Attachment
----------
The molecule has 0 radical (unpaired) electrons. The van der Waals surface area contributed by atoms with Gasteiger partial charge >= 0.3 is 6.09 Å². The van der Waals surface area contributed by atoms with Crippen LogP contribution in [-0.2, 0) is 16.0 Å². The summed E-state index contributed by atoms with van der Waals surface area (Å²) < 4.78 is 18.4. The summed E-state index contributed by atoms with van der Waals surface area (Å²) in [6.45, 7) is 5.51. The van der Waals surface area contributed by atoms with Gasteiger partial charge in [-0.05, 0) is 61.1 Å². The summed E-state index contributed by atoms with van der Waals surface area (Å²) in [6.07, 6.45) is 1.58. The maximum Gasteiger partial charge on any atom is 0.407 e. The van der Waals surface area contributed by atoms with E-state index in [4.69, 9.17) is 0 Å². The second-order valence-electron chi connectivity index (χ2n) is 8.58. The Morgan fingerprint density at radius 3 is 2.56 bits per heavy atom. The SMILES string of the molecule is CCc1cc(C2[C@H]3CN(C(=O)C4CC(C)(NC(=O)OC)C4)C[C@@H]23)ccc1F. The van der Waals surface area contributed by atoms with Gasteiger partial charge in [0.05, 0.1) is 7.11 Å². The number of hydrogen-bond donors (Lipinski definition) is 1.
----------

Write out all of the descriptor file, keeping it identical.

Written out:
The molecule has 0 radical (unpaired) electrons. The van der Waals surface area contributed by atoms with Gasteiger partial charge >= 0.3 is 6.09 Å². The van der Waals surface area contributed by atoms with Crippen LogP contribution in [-0.2, 0) is 16.0 Å². The summed E-state index contributed by atoms with van der Waals surface area (Å²) < 4.78 is 18.4. The summed E-state index contributed by atoms with van der Waals surface area (Å²) in [6.45, 7) is 5.51. The van der Waals surface area contributed by atoms with Gasteiger partial charge in [-0.05, 0) is 61.1 Å². The summed E-state index contributed by atoms with van der Waals surface area (Å²) in [6.07, 6.45) is 1.58. The maximum Gasteiger partial charge on any atom is 0.407 e. The van der Waals surface area contributed by atoms with E-state index in [4.69, 9.17) is 0 Å². The second-order valence-electron chi connectivity index (χ2n) is 8.58. The Morgan fingerprint density at radius 3 is 2.56 bits per heavy atom. The SMILES string of the molecule is CCc1cc(C2[C@H]3CN(C(=O)C4CC(C)(NC(=O)OC)C4)C[C@@H]23)ccc1F. The van der Waals surface area contributed by atoms with Gasteiger partial charge in [0.05, 0.1) is 7.11 Å². The number of hydrogen-bond donors (Lipinski definition) is 1.